I can’t speak for my students, but this is a rough point in the semester for me. We’re deep enough into the autumn that the start-of-term excitement is over in all my courses. But we’re not far enough into the semester that any of the provocative large-scale arguments I’m making have come together yet. I haven’t seen many epiphanies in class.
Moreover, with two new preps outside my areas of specialty (for a total of four different courses), I don’t have much time for the routine preparation work that makes the most familiar courses run smoothly. Covering topics I should know very well, I’ve caught myself making sloppy errors, losing my train of thought in class, framing content in ineffective ways, and running out of time to cover everything I’ve promised. I’ve even called students by the wrong names and forgotten which homework readings I’ve assigned them.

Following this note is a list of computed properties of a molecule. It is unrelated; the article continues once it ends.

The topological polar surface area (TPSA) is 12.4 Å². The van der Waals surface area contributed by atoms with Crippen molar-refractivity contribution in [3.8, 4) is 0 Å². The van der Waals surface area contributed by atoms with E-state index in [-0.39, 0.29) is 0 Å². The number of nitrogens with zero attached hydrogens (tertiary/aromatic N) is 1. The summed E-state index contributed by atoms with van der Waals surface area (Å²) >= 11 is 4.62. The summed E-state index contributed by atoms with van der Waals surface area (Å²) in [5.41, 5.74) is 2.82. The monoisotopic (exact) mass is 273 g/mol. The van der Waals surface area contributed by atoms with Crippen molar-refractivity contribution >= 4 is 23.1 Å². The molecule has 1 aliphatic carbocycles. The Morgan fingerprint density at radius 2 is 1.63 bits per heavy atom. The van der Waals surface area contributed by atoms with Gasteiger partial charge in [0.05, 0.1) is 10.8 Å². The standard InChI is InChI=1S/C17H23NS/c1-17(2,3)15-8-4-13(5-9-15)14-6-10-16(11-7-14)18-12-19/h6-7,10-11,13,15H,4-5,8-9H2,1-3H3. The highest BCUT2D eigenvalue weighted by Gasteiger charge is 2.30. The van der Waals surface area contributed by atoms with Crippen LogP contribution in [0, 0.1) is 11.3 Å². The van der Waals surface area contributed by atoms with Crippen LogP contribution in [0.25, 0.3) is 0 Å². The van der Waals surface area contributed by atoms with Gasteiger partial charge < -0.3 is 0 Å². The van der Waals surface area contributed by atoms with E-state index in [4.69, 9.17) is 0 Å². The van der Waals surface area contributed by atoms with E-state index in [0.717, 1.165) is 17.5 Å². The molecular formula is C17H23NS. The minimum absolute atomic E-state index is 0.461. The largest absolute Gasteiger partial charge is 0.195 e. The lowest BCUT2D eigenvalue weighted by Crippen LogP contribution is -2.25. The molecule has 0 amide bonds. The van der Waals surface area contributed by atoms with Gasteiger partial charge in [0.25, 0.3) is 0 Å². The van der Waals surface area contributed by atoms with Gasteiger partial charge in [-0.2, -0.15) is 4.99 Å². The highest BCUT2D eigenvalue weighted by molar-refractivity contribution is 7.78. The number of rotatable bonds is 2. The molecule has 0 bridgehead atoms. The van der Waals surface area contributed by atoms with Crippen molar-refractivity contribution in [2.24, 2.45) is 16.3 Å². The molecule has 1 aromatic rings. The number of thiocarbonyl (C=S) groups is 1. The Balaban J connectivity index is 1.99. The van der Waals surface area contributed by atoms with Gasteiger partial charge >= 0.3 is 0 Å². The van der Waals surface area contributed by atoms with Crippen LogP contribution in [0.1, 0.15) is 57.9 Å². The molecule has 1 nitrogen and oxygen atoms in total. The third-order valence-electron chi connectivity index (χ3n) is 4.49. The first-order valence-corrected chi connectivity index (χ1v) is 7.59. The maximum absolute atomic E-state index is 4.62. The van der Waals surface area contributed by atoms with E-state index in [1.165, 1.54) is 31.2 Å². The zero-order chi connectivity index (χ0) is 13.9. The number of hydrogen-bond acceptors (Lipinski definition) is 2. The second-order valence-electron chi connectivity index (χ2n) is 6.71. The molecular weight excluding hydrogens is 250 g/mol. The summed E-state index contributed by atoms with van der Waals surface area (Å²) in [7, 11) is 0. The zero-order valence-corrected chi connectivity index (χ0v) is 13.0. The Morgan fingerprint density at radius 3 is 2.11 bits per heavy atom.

The students whom I suspect this hurts the most are those undergraduates in my introductory survey courses who are the least knowledgeable or emotionally invested in history. This semester is not going to be one of my best, I think, where they are concerned. That makes me deeply ashamed.
I have been through such moments before, however, and I know this one will pass. Many students will do well. (Actually, I think very highly of my students this semester, though I usually say that.) And the confusion and angst I’m feeling are a sign of growth. They reflect time spent on new subjects and skills, and in some cases, they also reflect the risks I’ve taken in trying new approaches with uncertain results.
I’m recording this not to complain (or to parade my shortcomings before an audience), but to remember. I want to write down that this is part of teaching, too.
Image: Detail of John Tenniel, “The White Rabbit,” illustration in Lewis Carroll, The Nursery Alice (London: Macmillan & Co., 1890), courtesy of the British Library. Public domain.